Consider a method m of a class A in an object-oriented language like Java or C++.
In the body of the method m it is possible to reference the member variables of the object on which the method is invoked. These variables are not defined in the method itself but are bound in the moment in which the method is invoked.
Is this the same mechanism used for closures (binding non-local names using the context) or, if not, what are the differences?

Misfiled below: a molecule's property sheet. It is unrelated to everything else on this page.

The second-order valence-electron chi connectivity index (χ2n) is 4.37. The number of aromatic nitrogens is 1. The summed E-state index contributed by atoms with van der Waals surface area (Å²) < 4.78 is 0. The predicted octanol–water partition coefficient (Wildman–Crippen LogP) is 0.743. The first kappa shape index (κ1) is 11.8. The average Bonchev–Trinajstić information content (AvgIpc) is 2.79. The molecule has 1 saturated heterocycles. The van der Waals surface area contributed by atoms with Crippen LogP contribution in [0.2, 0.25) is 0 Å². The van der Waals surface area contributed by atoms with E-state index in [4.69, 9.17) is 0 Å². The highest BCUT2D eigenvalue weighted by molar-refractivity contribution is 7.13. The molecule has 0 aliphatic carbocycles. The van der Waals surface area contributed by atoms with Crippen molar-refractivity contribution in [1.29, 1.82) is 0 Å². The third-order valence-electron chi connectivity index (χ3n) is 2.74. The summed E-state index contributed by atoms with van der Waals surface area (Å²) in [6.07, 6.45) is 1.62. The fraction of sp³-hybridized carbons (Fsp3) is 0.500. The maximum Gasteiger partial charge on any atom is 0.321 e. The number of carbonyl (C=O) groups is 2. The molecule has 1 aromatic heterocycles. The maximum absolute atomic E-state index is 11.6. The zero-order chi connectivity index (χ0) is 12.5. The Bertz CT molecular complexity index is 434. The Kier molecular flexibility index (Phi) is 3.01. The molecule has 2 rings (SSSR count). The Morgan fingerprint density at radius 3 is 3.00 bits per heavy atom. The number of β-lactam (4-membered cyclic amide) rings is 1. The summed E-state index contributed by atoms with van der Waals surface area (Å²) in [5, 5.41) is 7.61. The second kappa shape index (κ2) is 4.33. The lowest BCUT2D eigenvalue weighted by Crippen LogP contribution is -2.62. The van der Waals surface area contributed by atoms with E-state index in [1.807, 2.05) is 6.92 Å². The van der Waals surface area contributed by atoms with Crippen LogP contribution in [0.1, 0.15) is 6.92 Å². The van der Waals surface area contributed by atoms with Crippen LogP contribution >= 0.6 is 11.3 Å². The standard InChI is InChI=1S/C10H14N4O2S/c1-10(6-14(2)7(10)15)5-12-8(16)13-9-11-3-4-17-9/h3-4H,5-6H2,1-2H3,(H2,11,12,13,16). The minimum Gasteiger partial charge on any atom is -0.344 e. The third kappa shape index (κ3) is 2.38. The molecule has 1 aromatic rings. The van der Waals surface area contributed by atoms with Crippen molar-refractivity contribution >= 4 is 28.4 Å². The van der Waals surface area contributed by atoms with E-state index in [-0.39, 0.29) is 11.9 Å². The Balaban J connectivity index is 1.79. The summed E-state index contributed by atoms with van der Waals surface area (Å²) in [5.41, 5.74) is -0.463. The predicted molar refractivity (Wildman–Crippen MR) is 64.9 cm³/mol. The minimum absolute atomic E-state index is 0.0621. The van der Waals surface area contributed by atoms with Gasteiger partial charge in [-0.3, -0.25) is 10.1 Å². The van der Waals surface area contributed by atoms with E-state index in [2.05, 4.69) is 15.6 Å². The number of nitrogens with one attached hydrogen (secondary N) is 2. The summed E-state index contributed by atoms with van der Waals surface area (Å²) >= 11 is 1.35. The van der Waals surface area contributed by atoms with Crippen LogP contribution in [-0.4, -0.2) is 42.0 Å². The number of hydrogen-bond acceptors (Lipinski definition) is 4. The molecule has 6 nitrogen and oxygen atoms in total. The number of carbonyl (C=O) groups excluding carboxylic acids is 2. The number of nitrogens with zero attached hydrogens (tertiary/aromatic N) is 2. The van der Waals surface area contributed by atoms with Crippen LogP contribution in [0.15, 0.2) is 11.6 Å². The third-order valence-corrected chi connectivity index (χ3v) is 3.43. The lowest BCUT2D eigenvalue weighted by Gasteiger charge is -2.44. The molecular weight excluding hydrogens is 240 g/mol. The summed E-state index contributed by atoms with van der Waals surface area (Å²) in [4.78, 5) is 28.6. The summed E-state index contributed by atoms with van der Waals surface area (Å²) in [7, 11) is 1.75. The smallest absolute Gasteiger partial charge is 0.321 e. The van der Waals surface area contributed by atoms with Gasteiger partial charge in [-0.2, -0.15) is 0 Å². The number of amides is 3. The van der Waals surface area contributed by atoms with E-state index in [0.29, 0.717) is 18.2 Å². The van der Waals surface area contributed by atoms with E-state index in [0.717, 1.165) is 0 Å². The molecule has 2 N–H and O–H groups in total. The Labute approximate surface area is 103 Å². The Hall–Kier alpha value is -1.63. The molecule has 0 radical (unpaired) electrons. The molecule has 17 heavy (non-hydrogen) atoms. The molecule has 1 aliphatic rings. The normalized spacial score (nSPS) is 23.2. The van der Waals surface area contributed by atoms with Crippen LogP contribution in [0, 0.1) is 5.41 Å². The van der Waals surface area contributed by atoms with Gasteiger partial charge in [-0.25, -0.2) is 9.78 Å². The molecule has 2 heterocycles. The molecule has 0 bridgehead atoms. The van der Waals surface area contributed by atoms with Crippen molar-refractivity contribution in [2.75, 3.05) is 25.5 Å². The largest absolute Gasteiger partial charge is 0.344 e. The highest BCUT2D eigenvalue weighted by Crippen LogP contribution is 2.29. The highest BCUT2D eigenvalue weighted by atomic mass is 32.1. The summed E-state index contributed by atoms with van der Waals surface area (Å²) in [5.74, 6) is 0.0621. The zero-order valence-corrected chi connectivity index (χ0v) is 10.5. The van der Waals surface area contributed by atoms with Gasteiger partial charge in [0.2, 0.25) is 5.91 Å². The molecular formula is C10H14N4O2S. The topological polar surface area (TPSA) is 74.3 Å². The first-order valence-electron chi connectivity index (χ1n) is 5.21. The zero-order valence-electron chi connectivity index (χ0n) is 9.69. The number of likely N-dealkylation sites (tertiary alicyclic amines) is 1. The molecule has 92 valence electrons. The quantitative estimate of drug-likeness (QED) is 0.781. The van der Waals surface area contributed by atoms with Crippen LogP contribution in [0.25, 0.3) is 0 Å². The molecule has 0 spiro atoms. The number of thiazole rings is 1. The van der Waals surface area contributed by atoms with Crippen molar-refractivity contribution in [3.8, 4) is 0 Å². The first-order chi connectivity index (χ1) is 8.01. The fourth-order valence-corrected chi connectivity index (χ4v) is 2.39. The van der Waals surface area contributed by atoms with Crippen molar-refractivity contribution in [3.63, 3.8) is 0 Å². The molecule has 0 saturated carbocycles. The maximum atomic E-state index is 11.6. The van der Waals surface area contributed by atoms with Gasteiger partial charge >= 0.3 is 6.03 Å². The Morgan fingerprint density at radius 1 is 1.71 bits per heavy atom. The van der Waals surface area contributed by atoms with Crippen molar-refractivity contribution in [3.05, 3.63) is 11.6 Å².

In other words, would it be possible to view an object with its methods as a collection of closures (the methods) that are closed over some common data (the object's member variables)?